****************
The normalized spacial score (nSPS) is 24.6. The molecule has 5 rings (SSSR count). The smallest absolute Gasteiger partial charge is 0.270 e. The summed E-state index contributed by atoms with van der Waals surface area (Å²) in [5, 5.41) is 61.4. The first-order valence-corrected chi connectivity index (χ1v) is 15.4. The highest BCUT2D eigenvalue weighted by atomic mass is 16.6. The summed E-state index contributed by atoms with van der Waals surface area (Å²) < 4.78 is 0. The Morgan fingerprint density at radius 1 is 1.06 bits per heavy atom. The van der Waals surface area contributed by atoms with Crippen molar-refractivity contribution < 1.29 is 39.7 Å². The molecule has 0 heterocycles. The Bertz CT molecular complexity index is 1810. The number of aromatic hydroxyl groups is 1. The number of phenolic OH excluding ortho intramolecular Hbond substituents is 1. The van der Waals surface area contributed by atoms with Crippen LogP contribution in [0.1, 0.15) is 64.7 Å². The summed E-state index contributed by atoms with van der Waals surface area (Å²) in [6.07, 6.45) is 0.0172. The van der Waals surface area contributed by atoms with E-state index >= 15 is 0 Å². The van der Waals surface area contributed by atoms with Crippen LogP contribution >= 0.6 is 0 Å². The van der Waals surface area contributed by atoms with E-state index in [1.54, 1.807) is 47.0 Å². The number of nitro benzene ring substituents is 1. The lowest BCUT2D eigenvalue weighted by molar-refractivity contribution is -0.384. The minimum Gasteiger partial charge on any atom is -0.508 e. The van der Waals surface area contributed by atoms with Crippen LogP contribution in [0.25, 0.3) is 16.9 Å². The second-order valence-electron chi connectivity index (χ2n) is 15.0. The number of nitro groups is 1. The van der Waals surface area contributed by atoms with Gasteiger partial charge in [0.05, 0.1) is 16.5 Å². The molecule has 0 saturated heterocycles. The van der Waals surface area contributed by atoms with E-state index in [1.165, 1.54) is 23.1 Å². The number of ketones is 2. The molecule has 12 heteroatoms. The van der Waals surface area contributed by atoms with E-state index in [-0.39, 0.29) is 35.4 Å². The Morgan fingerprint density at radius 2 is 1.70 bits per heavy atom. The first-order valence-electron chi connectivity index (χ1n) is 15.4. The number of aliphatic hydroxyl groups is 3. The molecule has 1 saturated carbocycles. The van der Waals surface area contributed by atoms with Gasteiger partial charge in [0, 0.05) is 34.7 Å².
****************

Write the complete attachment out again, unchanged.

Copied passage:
The normalized spacial score (nSPS) is 24.6. The molecule has 5 rings (SSSR count). The smallest absolute Gasteiger partial charge is 0.270 e. The summed E-state index contributed by atoms with van der Waals surface area (Å²) in [5, 5.41) is 61.4. The first-order valence-corrected chi connectivity index (χ1v) is 15.4. The highest BCUT2D eigenvalue weighted by atomic mass is 16.6. The summed E-state index contributed by atoms with van der Waals surface area (Å²) < 4.78 is 0. The Morgan fingerprint density at radius 1 is 1.06 bits per heavy atom. The van der Waals surface area contributed by atoms with Crippen molar-refractivity contribution < 1.29 is 39.7 Å². The molecule has 0 heterocycles. The Bertz CT molecular complexity index is 1810. The number of aromatic hydroxyl groups is 1. The number of phenolic OH excluding ortho intramolecular Hbond substituents is 1. The van der Waals surface area contributed by atoms with Crippen LogP contribution in [0.1, 0.15) is 64.7 Å². The summed E-state index contributed by atoms with van der Waals surface area (Å²) in [6.07, 6.45) is 0.0172. The van der Waals surface area contributed by atoms with E-state index >= 15 is 0 Å². The van der Waals surface area contributed by atoms with Crippen LogP contribution >= 0.6 is 0 Å². The van der Waals surface area contributed by atoms with E-state index in [1.54, 1.807) is 47.0 Å². The number of nitro benzene ring substituents is 1. The lowest BCUT2D eigenvalue weighted by molar-refractivity contribution is -0.384. The minimum Gasteiger partial charge on any atom is -0.508 e. The van der Waals surface area contributed by atoms with Crippen LogP contribution in [0.25, 0.3) is 16.9 Å². The second-order valence-electron chi connectivity index (χ2n) is 15.0. The number of nitro groups is 1. The van der Waals surface area contributed by atoms with Gasteiger partial charge in [0.05, 0.1) is 16.5 Å². The molecule has 0 saturated heterocycles. The van der Waals surface area contributed by atoms with E-state index in [1.165, 1.54) is 23.1 Å². The number of ketones is 2. The molecule has 12 heteroatoms. The van der Waals surface area contributed by atoms with E-state index in [-0.39, 0.29) is 35.4 Å². The Morgan fingerprint density at radius 2 is 1.70 bits per heavy atom. The first-order valence-electron chi connectivity index (χ1n) is 15.4. The number of aliphatic hydroxyl groups is 3. The molecule has 1 saturated carbocycles. The van der Waals surface area contributed by atoms with Gasteiger partial charge in [0, 0.05) is 34.7 Å².